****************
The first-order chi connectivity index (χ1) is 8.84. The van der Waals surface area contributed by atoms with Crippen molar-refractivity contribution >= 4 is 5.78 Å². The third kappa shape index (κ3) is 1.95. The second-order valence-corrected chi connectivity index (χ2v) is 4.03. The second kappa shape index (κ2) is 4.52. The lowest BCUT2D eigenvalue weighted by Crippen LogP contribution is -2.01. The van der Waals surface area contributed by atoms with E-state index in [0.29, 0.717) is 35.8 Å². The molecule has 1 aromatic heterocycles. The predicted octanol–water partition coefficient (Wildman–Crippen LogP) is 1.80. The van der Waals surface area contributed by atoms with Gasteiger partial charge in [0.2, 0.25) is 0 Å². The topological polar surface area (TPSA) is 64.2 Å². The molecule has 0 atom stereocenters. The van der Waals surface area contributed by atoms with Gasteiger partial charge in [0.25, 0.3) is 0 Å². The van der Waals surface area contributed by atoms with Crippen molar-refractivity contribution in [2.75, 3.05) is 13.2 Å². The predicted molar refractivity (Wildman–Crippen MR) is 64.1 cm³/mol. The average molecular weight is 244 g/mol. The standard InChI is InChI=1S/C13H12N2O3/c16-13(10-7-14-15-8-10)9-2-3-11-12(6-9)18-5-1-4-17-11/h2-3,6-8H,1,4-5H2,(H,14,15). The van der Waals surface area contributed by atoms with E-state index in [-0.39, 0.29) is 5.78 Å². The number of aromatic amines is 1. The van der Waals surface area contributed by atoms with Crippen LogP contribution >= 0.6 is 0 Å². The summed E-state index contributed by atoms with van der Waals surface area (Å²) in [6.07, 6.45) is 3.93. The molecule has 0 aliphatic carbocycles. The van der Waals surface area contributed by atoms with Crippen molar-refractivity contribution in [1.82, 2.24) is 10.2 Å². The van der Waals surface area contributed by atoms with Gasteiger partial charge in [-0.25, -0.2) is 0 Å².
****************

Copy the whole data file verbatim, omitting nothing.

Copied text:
The first-order chi connectivity index (χ1) is 8.84. The van der Waals surface area contributed by atoms with Crippen molar-refractivity contribution >= 4 is 5.78 Å². The third kappa shape index (κ3) is 1.95. The second-order valence-corrected chi connectivity index (χ2v) is 4.03. The second kappa shape index (κ2) is 4.52. The lowest BCUT2D eigenvalue weighted by Crippen LogP contribution is -2.01. The van der Waals surface area contributed by atoms with E-state index in [0.29, 0.717) is 35.8 Å². The molecule has 1 aromatic heterocycles. The predicted octanol–water partition coefficient (Wildman–Crippen LogP) is 1.80. The van der Waals surface area contributed by atoms with Gasteiger partial charge in [0.2, 0.25) is 0 Å². The topological polar surface area (TPSA) is 64.2 Å². The molecule has 0 atom stereocenters. The van der Waals surface area contributed by atoms with Gasteiger partial charge in [0.25, 0.3) is 0 Å². The van der Waals surface area contributed by atoms with Crippen molar-refractivity contribution in [2.75, 3.05) is 13.2 Å². The predicted molar refractivity (Wildman–Crippen MR) is 64.1 cm³/mol. The average molecular weight is 244 g/mol. The standard InChI is InChI=1S/C13H12N2O3/c16-13(10-7-14-15-8-10)9-2-3-11-12(6-9)18-5-1-4-17-11/h2-3,6-8H,1,4-5H2,(H,14,15). The van der Waals surface area contributed by atoms with E-state index in [-0.39, 0.29) is 5.78 Å². The number of aromatic amines is 1. The van der Waals surface area contributed by atoms with Crippen LogP contribution >= 0.6 is 0 Å². The summed E-state index contributed by atoms with van der Waals surface area (Å²) in [6.07, 6.45) is 3.93. The molecule has 0 aliphatic carbocycles. The van der Waals surface area contributed by atoms with Crippen molar-refractivity contribution in [1.82, 2.24) is 10.2 Å². The van der Waals surface area contributed by atoms with Gasteiger partial charge in [-0.25, -0.2) is 0 Å².